Canceling O.J., YouTube Deemed Significant

This year, FOX listened to the American public and just said 'no' to O.J. Simpson.

The cancellation of Simpson's interview, in which he would have hypothetically detailed how he killed his wife, made enough of an impact to become one of the American Film Institutes eight moments of significance for 2006.

A 13-person jury selected these moments which may include accomplishments, trends, milestones, anniversaries, movements in technology and negative/positive influences on film, television and digital media.

Regarding the decision to not air the Simpson special, AFI states, "2006 marked a moment when what didn't air on television was as compelling as what did ... The cancellation showed that a moral standard still exists for television, albeit a limit that had to be pushed to an extreme to be of note. That it was self-regulated, however, and not legislated by the government, is cause to celebrate."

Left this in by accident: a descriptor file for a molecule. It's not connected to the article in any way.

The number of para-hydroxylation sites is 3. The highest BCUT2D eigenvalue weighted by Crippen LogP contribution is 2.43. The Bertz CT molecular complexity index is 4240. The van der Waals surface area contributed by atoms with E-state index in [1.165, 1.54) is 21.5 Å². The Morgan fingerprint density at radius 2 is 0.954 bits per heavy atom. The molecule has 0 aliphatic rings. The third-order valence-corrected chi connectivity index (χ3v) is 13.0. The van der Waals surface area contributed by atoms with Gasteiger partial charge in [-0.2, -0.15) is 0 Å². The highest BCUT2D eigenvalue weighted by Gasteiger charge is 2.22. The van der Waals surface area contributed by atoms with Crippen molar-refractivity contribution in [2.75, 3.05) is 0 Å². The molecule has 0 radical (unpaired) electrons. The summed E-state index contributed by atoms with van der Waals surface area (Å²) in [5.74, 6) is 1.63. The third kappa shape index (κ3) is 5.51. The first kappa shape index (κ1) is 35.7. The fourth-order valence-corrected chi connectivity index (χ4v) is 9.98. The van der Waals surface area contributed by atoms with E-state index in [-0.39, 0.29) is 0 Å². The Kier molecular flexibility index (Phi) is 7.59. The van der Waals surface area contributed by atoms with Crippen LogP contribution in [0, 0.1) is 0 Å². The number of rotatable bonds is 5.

In another television standards arena, the networks -- ABC, CBS, NBC and FOX -- challenged the Federal Communications Commission ruling that cited several incidents of "indecent" language. AFI felt this was noteworthy since it brought free speech back to America and pushed the FCC to provide clearer and more consistent definitions of its terms of decency.

A third television moment of significance occurred when "The Colbert Report's" Stephen Colbert stayed in character to wryly roast President Bush at the White House Correspondents' Association dinner. The tense and uncomfortable atmosphere made this moment of journalism a favorite on C-Span and later on the Internet, which introduced a younger generation to the midterm elections discussion.

In a similar vein, the rise of the Internet's YouTube.com became a cultural phenomenon in which the audience could interact by self-producing and -distributing content. Camera phone videos and home movies gained popularity, but also allowed the world to get in on political "broadcasts" such as George Allen's senatorial race-ending statement, calling a man of Indian descent "macaca." This site also became the portal for numerous viral videos, most recently "Saturday Night Live's" latest mock music video "D*** in a Box" by Andy Samberg and Justin Timberlake.

AFI also noted the death of VHS cassettes, Clint Eastwood's release of "Flags of Our Fathers" and "Letters From Iwo Jima," the death of legendary director Robert Altman and the global power of documentaries.